Staff sickness absence - How should they notify you?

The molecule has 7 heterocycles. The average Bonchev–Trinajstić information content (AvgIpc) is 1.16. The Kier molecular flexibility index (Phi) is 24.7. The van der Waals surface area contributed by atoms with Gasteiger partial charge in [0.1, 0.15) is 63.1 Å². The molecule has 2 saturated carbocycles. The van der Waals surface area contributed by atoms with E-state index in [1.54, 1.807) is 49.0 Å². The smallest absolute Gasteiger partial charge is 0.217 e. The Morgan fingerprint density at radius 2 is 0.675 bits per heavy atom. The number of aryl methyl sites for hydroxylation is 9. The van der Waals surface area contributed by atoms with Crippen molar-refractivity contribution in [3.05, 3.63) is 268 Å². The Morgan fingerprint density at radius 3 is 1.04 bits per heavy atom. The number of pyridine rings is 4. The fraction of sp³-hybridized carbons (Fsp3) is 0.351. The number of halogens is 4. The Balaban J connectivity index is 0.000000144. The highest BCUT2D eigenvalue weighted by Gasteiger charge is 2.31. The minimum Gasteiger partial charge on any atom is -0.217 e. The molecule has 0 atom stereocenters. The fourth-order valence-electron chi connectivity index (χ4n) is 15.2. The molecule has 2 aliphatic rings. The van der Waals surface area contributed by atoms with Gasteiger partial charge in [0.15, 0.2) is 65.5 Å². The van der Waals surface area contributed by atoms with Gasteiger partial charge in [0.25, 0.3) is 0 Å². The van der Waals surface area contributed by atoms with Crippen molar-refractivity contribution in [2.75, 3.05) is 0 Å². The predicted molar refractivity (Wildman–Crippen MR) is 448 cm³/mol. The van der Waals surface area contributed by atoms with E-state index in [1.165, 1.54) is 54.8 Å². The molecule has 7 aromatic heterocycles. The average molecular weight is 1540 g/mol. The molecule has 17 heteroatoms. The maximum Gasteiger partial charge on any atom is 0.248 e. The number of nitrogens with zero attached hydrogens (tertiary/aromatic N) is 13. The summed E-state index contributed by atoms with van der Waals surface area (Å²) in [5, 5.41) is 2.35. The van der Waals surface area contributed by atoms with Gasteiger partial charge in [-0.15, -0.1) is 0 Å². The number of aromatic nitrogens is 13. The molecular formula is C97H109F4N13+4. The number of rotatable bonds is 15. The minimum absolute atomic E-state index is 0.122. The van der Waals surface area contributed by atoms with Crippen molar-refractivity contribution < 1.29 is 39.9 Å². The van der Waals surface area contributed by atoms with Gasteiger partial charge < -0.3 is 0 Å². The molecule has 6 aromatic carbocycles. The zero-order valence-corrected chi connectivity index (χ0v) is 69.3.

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Employers can set their own rules regarding the notification of sickness absence, because there’s no statutory framework in place for guidance, so you need to set a clear policy that outlines the accepted forms of communication and timeframes. Here’s some advice to help you decide how to manage the way staff tell you their unable to come to work...  First up, it’s important to recognise while you have the freedom to set your own general policy, there are some set rules regarding the notification of sickness absence which apply for the purposes of being entitled to receive statutory sick pay (SSP). So while you may be able to assert that an employee has breached rules regarding notification of sickness for disciplinary purposes, you may not be able to withhold payment of SSP for that period. However, setting your own internal rules is good management, and whatever those rules may be, you can expect employees to stick to them. Ensure that you advise new staff of the rules at the outset of employment, and include them in your employee handbook too. Things to consider When devising your policy, essentially you need to cover the ‘how, when and who’: How – first decide on the absence notification method. While some employers may feel that a text message or an email is sufficient, in terms of good absence management processes, a requirement for the employee to personally speak to someone is more likely to deter non-genuine absence – it’s easier to hide behind electronic communication. When – in order to ensure you can cover an employee’s absence, it’s worth dictating a timeframe for notifying of sickness. For jobs carried out during ‘normal’ working hours, an hour before start time will generally be sufficient. However, atypical hours may require different rules – and education establishments usually require notification before the end of school on the previous day. Who – you should also think about who needs to make the communication: do you require the employee to personally call in, or is it acceptable for the message to be conveyed by someone else? In most cases, there should be no reason that the employee cannot personally make contact, but a little leeway for extenuating circumstances could be included, e.g. if the employee were in hospital and was not in a position to make personal contact. Setting these rules in place will help you to manage staff absences better, and provide clear guidance to employees so that they understand the procedures they should follow if their unable to attend work due to illness.

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